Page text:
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Lethbridge Herald Newspaper Archives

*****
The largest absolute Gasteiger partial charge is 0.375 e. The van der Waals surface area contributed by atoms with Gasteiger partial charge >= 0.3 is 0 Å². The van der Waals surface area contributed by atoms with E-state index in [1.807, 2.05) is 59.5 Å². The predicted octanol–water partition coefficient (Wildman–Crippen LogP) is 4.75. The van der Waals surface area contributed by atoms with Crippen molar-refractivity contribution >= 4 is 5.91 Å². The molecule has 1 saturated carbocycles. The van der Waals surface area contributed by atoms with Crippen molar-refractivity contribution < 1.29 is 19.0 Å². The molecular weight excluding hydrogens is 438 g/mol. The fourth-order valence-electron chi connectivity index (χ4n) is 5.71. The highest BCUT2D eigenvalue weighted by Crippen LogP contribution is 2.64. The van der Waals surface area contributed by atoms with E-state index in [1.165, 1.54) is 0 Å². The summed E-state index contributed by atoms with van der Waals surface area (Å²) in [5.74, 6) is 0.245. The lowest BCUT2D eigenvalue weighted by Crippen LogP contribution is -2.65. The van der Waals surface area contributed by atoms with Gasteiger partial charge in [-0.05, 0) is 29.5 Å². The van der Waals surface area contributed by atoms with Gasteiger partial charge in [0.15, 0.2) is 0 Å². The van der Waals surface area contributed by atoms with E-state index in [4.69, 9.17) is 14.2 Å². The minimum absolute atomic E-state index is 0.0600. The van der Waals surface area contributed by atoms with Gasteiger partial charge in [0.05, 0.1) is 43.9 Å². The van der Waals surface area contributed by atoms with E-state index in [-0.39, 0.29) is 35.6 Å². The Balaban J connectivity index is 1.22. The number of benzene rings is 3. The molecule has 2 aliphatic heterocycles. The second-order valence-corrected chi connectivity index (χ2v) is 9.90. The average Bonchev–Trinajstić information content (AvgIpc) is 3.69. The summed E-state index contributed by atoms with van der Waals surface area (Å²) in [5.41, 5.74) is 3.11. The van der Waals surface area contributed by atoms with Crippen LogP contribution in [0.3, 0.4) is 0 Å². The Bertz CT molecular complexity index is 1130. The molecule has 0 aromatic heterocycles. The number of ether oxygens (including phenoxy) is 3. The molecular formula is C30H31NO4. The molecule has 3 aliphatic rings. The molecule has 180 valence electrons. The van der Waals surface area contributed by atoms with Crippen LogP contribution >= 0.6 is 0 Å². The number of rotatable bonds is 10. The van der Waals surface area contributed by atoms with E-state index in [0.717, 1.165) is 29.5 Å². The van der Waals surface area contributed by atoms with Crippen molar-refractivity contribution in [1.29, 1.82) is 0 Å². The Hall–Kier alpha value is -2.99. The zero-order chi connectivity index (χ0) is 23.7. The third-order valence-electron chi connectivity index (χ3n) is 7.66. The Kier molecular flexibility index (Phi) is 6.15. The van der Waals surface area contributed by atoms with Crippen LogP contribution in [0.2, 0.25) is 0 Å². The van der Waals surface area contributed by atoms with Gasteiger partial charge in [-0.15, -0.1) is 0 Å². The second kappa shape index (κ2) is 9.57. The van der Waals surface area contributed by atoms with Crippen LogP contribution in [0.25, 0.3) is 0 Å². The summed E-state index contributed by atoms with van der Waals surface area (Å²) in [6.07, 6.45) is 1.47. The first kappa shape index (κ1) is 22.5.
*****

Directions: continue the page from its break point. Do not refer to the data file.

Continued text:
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Lethbridge Herald, The (Newspaper) - October 2, 1971, Lethbridge, Alberta Solunloy, Oclobar 1, 1WI THI inHBRIDG! HERALD Hook the University By J. W. FISHBOURNE Required reading for Canadian "The Last Spike, The Great Railway 1881-1885" by Pierre Berton, (McClelland and Stewart, 478 pages, TF one follows Pierre Her- ton's career (and many people do) one wonders quite logically if he ever stops to eat, ever gets a good night's sleep, or ever takes a few days off now and then. His writing must consume hours and hours, his TV interviews surely must take much effort, even though they look effortless, and his regular appearance on Front Page Challenge has help- ed make this program a peren- nial favorite with many Cana- dians. Although Berton is only in his early 50s, how he can manage such a relentless schedule is a mystery to the average person with a normal amount of ener- gy. If he ever acquires a ner- vous stomach from all his ac- tivities I'd like to make a wager that he'd even undertake to do his own acid-indiegislion "advertising. His latest and most prod- igious effort in the last couple of years has been researching, collating and setting down in entertaining fashion the story of the ups and downs related to the planning, financing and finally laying down of the Ca- nadian Pacific Railway. The National Dream, the first volume of the two volume chronicle, set the stage, listed the cast of characters and gave a detailed outline of what, was needed in the way of a trans- continental system which would allow the west to open and ul- timately link, by lengths of steel, the entire, sparsely set- tled country from one coast to another. The Last Spike, the second volume just off the press, lifts the curtain on the whole drama, and a few more cha- racters get into the act which ends with the nailing down of that last famous spike fi- nally and with a sigh of relief. In this volume we see an aging Sir John A. Macdonald lose his enthusiasm for bis na- tional dream through exhaus- tion, illness and the wearying controversy which led up to the decision to go ahead and build the railway, come what may. And concerned as we become over the financial ups and downs presented in Dream, in Spike, we are inclined to Get a little impatient with the CPR syndicate which included not- ables such as George Stephen, James J. Hill and Donald A. Smith all supposedly finan- cial experts but who unfortu- nately, time after time, show- ed about as much adeptncss at handling the accounts as the treasurer of a Brownie pack. My favorite characters in this Cinerama-sized epic are Major A. B. Rogers, who was quite literally a pathfinder, particularly through the moun- tainous route; Sam Sleelc, the dedicated Mountie who kept law and order among the transient and always volatile construe- tion workers, and (probably most appealing to many read- ers) the Yankee immigrant William Cornelius Van Home, the single-minded manager of the CPR. It was his drive and energy which kept the railroad from being abandoned in some god-forsaken hushland when re- curring crises beset it. It was, for the most part, his decision where to locate towns and sta- tions which did much even- tually to shape the geography of (he nation. As the railway slowly creeps west, (it took laborers four and a half years to build it) we see private enterprise and profiteers jumping on the novel bandwagon, buying and selling real estate in Winnipeg and elsewhere in anticiption of a flood of immigrants. We see gangs of Chinese coolies work- ing endless hours a t skimpy pay, digging a line through the Rockies; we hear the bitter ar- gument over which way the railway should go north across the prairies or soulh through the Rockies, an endless debate which divided the engi- neers and the surveyors and the financiers. There was the Riel Rebellion which tested how rapidly troops could be moved into an area, even though the route from the east at that time was incom- plete broken here and there like tracks on a child's train. There wras Uic decision by three determined men in an of- fice in Minnesota (all with in- terests in the project who ul- timately decided that the rail- way must take the southern route to the west, contrary to the expressed wishes of the government. On and on tlic in- cidents are related; anecdotes from dusty (.rchives recounted, and characterizations portray- ed as authentically as records could supply. It's a big story and a long book. After count- less scene changes which show us details of people and places, the curtain rings down as the last spike is finally driven in by a leading director of the railway, Donald A. Smith. Although MJ. Berton had ac- cess to any number of files and personal documents in his re- search on the CPR from the first dream to the last spike, he regrets that the CPR did hold out on some documents and files, particularly the Van Home letters. He argues that anything which has to do with the building of Canada's first transcontinental railway is in the public interest and shouldn't be locked up in some musty cupboard. That's as may be, but in this case only Mr. Berton knows for sure. The readers are treated to enough of a feast of early Canadiana as it is; any more and it may have proved a bit much. 1 like Hie Last Spike more than The National Dream, but why. think perhaps the writer's style was a little friendlier in the fi- nal volume in places it gets real chatty-like. This makes it easier to pick up ;infl put down, and if you've IK-TO making pickles as I have been this past week it doesn't do to get so im- mersed in a book that the darn tilings burn. In my own humble opinion, if ail history could be related as absorbingly as licrton's vol- ume there would be more gen- uine interest in our national background and less grousing among students. I would rec- ommend that both these books be added to the required read- ing lists for all high school stu- dents. MARGARET LUCKHURST. a profession An alpine blossom -Walter Kerber Photo. Crowsnest Mountain viewed from the air looking north north-west. Conspiracy to cover-up a conspiracy "Frame-Up: The Martin Lnlhcr King-.Iames Earl Ray Case" by Harold Weislierg (Outerbriilgc. and Dienstfrey, .MO pages, S12.50, distributed by Clarke, Invin and Com- pany TJISMAY and disbelief were endemic when James Earl Ray, the accused assassin of Dr. Martin Luther King, was committed to prison for 99 years without a trial. How could American justice be sa- tisfied to forego a thorough scrutiny of the murder of an international figure, especially when there was a strong sus- picion that a conspiracy vas involved? The outrage which Harold Wcisberg expresses in this book will be shared to some degree by most of those who read it or read about it. Mr. Weisberg does not be- lieve thai James Earl Ray was Ihe murderer: he proposes (hat he was involved in the murder as a decoy. Apparently that is also his theory about the role Life is a dirty joke "St. UrlJ.iin's Horseman" by Mordecai Iticlilcr. (Mc- Clelland and Stewart; pages, S7.fl.Sl. 7-JUMOR has it that Canadian writer Mordecai Richler has been working on this major novel for six years. I can be- lieve it. The range of charac- ters taken from the ghetto of Montreal's St. Urbain St., to the plush London offices of Britain's film moguls, is diversified and extensive and so is the hack- ground. It's an epic of con- science in the modern world set in the imaginative context of rich Richler humor and wit. The main protagonist is Jake llersh, a St. Urbain St. Jewish kid who marries an English goy and lu'ls the big lime entertain- ment world in Britain. Ilersh has just about everything going for him. Tlie pinnacle is in view when he conies a cropper. He's properly had by a worm called Ilarry Stein who crawls from underneath his slone to ruin the prize apple. Harry gets Jake into deep trouble. Both of them are charged with sexual assault and lewd behavior, apropos of a German ail pair girl. They're brought up before the court nt Old Bailey. (The account of the trial which continues through- out the novel is Richler at his best bold ludicrous, rib- crackingly funny.) Jake's problem is his eternal conscience. It prevents him otherwise enjoying his idea] marriage, makes him dubious about his right to success, forces him to look at himself inside and out with negative re- sults to his ego. The avenging angel, his conscience, is in real- ity his cousin Joey, the mystery hero of bis childhood, forever close to his grasp, forever elu- sive. It's all bizarre in the ex- treme, much of it based on Richlcr's own life and observa- tion excluding of course, the sex episode. He's never been accused of any deviation or immoral behavior. Jake finds life is a kind of crude joke, a black comedy in which the whole human race is involved n scatological triumph of extreme cxplicitness, a serio- comic expose of the absurdity of the human posture and con- dition. This is his subject, cop- rology his way of getting it across. Richler fans who can take it will roar with laughter. Those who can't can leave it elonc. JANE HUCKVALE. played by Lee Harvey Oswald in "tlie assassination of Presi- dent John F. Kennedy. (Ac- cording to the list of books at- tributed to the author on the fly-leaf, the probing of that case has been a passion with Weisberg and he draws fre- quent attention to what he thinks are parallels in the two cases.) Tlie attempt to prove the con- spiracy thesis is not made; the substance of this book is an examination of the unsatisfac- tory way in which James Earl Ray was made to appear to be the murderer. This results in charges of a frame-up involv- ing suppressed evidence in wliich tlie whole establishment was implicated: the U.S. attor- ney-general, the FBI chief, the presiding judge, the lawyers, black leaders, writers, and the supine press. 1 am not convinced that tlierc was a conspiracy to cover-up a conspiracy but I wish a trial had been conducted so that some of the suspicions of Ihe sinister involvement of others besides Ray in the assassina- tion could have been explored. It is hard to believe that Ray unaided could have travelled so far and spent as much as he did. His dropping of a bundle of evidence, including the fire- arm used in the murder, near the scene of the crime seems utterly stupid on the part of a man who was clever enough to elude capture for so long. There is something very suspi- cious about two similar auto- mobiles having been near tlie place where the murder took place and of the unsatisfactory identification of the one sup- posedly liclonging to Ray. These and other things cry for better explanation than seems to have been given. A less ill-tempered approach would almost certainly nave been bctler advised for winning support for re-opening the case. As it is, the book leaves the impression that Mr. Weisberg is a crank, t marked a number of places where public officials were called liars and where people by name were accused of things that seemed almost defamatory lo me. He takes every opportunity to heap sar- casim on J. Edgar Hoover, the head of the FBI, and his scorn for lawyer Percy Foreman is obvious. There is also considerable evidence of perseculionism in 'the author. Almost every re- guest for assistance in his re- search was ignored! Obviously everyone was trying to pre- vent him from carrying out his project! even his re- quest to a newspaper for a copy of a certain day's publi- cation failed to get a response. It is ironical that Mr. Weis- berg should generally have a low estimate of newspapers. They too readily fell in line with the anti-conspiracy posi- tion of the establishment, in his view. Yet the indictment built against the way the Ray case was handled is preponderantly drawn from newspaper reports. The book is not well organ- ized and is somewhat of a chore to read. Much of it could probably be dismissed by a le- gal mind but there is just enough in it of substance lo keep the pot o f discontent over American justice simmer- ing- DOUG WALKER. Caution: rodeo fans "ItODEO! The Suicide Cir- cuit" by Fred Schnell (Rand McNallr and Company, 128 pages. 1JODEO is a great sport the same, however, can- not be said for this book. The book, in the main, is an explanation of the various ro- deo events with nn ncM insight into the lives of Ihe competi- tors. The text is not unlike that of Sam Savitt's 1963 book on the sport Rodeo, Cowboys, Bulls and Broncos. Books in brief "Interpreters of I. u t h e r: Essays in Honor of Wilhclm Pauck" edilecl by Jaroslav 1'elikan (Fortress Press, 371 pages, A student of Luther. Wilhclm Pauck must have been pleased by this collection of essays in his honor. There are 13 of them. Some of the essays say little about Luther in comparison lo what is said of the interpreter. This is so in the case of Robert Barnes. English contemporary of Luther; Joseph Priestley, 18th century American Uni- tarian; N. F. S. Grundtvig, 19th century Dane. Perhaps because, they arc belter known, such in- terpreters as Calvin, Kierke- gaard, Hal-nark, Trocl'.sch ami Tillich dirt not need so much introduction and their1 insights into Luihcr could be given more attention. An interesting essay by Karl Iloll gives Lu- ther's interpretation of himself as culled from his writings. The scholarly natm'o of this volume can be seen in the fact that there are M pages of foot- notes and references, The one redeeming aspect of Sclincll's book is the photo- graphy action shots, charac- ter studies, animals and girls. However, Die 16-page color sec- tion is a waste of time and space. Schnell, with a blurring effort, has completely ruined what might have proven to lie pome great shots. One assumes he was trying to instil! a feeling of action and excitement into his work. Rodeo is colorful and exciting without having to re- sort to artificial treatment such as this. A wcll-knowTi Canadian cowboys like Kenny McLean, Rog Kcslcr (only one 's' Mr. and Leo Brown find their way into (he book, in cither print or picture form. An ex-Canadian, Marly Wood, one of the all-lime great saddle bronc riders, is Ihe sub- ject of the deepest character research by the author. Wood also appears in a photo that portrays more in the way of finger action than rodeo action. (Shades of comedian Jackie Mason, ell, Mr. .Sullivan.) Schnell is frank and honest when dealing with the person- alities in the sport. But his short insights and humorous stories leave the reader futilely looking for more of the same. The sport of rodeo is beyond the of books thai skim over Ihe cowboys